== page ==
Sherlockian.Net: The View Halloa

by Rosemary Michaud (rmmichaud@earthlink.net)

The 'Gloria Scott'

Sherlock Holmes is probably the most immediately recognizable character in all of literature and film. Almost everyone can tell you about the Hound of the Baskervilles, and many are familiar with the dog in the night time, the Snake and Professor Moriarty. But does the casual reader know anything of Holmes's college days, or of the vicious bull terrier who indirectly led Holmes to his life's work? No! "The Gloria Scott" is an adventure for devotees: those of us who want to know everything about our hero. As a detective story, it may not rank among the greats, but as a story of the Great Detective, it's just the thing for eager Hounds to sink their teeth into -- just as that bull terrier decided to do.

Young Sherlock Holmes: Holmes said that the case "was the first in which I was ever engaged." The word "engaged" has a couple of meanings, of course. What did Holmes mean when he said "engaged?" Did he mean simply "involved" or "busy?" He was involved, it's true, but the case hardly absorbed him. And no one "engaged" him in the sense of hiring him - at least, he did not say that Victor Trevor paid him any money to advise him in his troubles. Then again, if this was the first case in which Holmes was "engaged," was Charles Augustus Milverton the second?

In his student days, Holmes said that he considered his habit of observation and deduction to be "the merest hobby." What subjects was he studying at college? What profession did he propose to follow before detective work lured him away? Wouldn't he have considered his skills at observation to be an asset in his main course of study, rather than a hobby unto itself? Or was he studying something where observation and deduction were not particularly useful to him? Can anyone think of a subject where this might be so?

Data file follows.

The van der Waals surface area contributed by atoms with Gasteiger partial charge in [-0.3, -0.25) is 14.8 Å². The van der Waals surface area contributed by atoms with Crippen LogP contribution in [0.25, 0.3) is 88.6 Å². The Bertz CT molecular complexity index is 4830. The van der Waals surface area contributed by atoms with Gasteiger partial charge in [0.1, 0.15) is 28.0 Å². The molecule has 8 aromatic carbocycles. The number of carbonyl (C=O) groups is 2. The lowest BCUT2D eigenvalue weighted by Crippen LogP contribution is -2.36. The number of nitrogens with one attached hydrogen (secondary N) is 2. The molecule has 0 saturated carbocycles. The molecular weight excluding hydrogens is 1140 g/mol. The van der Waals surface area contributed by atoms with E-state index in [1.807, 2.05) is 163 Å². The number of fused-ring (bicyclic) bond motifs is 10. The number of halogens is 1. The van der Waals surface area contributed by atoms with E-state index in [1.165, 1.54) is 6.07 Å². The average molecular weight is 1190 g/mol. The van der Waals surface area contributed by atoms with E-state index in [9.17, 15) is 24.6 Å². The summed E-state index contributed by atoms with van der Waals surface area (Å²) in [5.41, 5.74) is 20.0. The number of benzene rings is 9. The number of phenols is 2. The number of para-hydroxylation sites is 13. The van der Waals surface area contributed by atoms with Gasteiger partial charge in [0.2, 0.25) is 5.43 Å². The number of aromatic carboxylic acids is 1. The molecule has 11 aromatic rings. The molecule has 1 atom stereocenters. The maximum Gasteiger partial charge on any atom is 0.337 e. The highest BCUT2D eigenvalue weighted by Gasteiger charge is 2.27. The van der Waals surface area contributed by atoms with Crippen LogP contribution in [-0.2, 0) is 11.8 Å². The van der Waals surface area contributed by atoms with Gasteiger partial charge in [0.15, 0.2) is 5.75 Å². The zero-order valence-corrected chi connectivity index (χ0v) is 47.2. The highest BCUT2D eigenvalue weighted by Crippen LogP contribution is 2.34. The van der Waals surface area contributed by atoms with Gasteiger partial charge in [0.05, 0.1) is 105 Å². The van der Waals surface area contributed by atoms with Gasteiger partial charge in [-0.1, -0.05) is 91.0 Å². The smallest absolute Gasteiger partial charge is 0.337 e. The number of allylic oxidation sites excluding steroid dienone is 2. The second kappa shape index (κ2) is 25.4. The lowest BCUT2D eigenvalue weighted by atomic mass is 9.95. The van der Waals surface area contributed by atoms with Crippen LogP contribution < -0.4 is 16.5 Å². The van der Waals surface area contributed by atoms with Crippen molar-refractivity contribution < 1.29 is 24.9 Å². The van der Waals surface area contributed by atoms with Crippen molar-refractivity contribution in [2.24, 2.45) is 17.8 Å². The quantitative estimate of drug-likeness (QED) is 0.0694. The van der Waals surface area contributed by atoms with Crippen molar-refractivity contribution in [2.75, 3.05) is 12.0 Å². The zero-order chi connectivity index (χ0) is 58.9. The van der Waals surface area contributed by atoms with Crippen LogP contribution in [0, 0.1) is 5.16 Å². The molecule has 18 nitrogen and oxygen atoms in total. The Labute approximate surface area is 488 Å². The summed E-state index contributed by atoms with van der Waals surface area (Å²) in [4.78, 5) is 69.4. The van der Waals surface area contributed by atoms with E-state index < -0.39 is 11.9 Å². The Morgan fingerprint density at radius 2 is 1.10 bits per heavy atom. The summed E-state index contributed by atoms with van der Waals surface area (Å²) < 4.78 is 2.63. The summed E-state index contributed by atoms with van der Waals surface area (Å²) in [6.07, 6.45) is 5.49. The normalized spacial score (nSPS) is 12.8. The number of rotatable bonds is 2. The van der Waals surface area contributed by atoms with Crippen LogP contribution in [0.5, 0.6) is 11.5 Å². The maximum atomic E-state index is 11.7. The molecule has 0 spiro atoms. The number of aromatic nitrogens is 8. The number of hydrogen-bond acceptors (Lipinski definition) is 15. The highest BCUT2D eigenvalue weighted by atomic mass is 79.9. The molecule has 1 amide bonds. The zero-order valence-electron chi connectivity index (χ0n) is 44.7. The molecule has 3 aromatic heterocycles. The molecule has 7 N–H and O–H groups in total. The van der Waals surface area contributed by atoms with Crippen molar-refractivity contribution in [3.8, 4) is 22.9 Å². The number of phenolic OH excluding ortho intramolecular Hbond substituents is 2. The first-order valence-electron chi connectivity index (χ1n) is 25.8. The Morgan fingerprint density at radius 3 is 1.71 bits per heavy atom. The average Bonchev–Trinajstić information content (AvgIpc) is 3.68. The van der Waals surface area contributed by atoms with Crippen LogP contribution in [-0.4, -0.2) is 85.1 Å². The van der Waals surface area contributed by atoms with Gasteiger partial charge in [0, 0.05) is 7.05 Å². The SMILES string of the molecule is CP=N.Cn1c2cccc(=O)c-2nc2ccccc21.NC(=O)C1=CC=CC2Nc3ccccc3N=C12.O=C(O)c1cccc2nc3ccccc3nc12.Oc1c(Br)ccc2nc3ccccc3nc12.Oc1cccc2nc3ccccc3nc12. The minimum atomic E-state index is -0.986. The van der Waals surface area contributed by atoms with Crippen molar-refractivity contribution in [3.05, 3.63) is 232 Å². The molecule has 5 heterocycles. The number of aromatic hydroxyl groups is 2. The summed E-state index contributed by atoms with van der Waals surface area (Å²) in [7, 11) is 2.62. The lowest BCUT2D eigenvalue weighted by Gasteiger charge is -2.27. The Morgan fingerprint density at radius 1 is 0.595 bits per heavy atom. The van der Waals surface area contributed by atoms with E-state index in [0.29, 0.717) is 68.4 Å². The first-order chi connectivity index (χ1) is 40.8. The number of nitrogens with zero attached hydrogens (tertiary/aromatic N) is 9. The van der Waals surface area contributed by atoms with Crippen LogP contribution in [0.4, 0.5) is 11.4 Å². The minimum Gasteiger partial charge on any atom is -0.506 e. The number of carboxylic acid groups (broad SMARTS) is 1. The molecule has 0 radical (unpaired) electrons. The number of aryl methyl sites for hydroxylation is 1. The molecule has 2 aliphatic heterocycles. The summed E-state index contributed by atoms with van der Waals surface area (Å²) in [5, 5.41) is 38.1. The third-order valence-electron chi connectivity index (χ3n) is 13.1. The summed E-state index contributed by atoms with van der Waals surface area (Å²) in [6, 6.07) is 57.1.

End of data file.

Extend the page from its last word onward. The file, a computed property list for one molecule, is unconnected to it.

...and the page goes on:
Holmes spent his vacation working out a few problems in organic chemistry. Was he using his vacation time this way in order to advance his knowledge in a field that he was studying officially, or did he work on chemistry on his own time because he was not enrolled in any chemistry classes during the official term? I wonder if Holmes took any classes in common with Victor Trevor.

The Trevors: It doesn't take an in-depth study of this case to see that there are a few problems with Justice of the Peace Trevor's story of his youthful misfortunes. The first trouble comes with the dates. For Sherlock Holmes to have been at college, the story must have taken place around 1872 - 75. If Trevor's transportation for embezzlement took place thirty years before that time, how could it have been "'55, when the Crimean War was at its height? Is there any logical explanation for the discrepancy? Should this error cause us to doubt the rest of the tale?

Trevor wrote most of his account when he was in reasonably good health, but he suffered a stroke when he read the message from his friend Beddoes. His confession is then appended with a shaky note saying, "Beddoes writes in cipher to say H. has told all. Sweet Lord, have mercy on our souls!" When did he write this? During a slight recovery from his stroke? Did he dictate the postscript to someone else? To whom?

Sherlock Holmes never saw old Trevor alive after he cut his vacation short and went to London. In fact, Holmes implies that he never saw old Trevor dead, either. Was Trevor really dead? Did he ever suffer a stroke? Who was the doctor?

And speaking of young Trevor: last year when we discussed "The Gloria Scott," the Hounds own Birlstone Railway Smash noted that according to the Sherlock Holmes Theory of Dogs (see "The Creeping Man") we might well expect Victor Trevor to have had a personality similar to the terrier who froze onto Holmes's ankle. What do you think? Does the phrase, "I keep a bull terrier!" mean "I'm extremely cranky and vicious!"?


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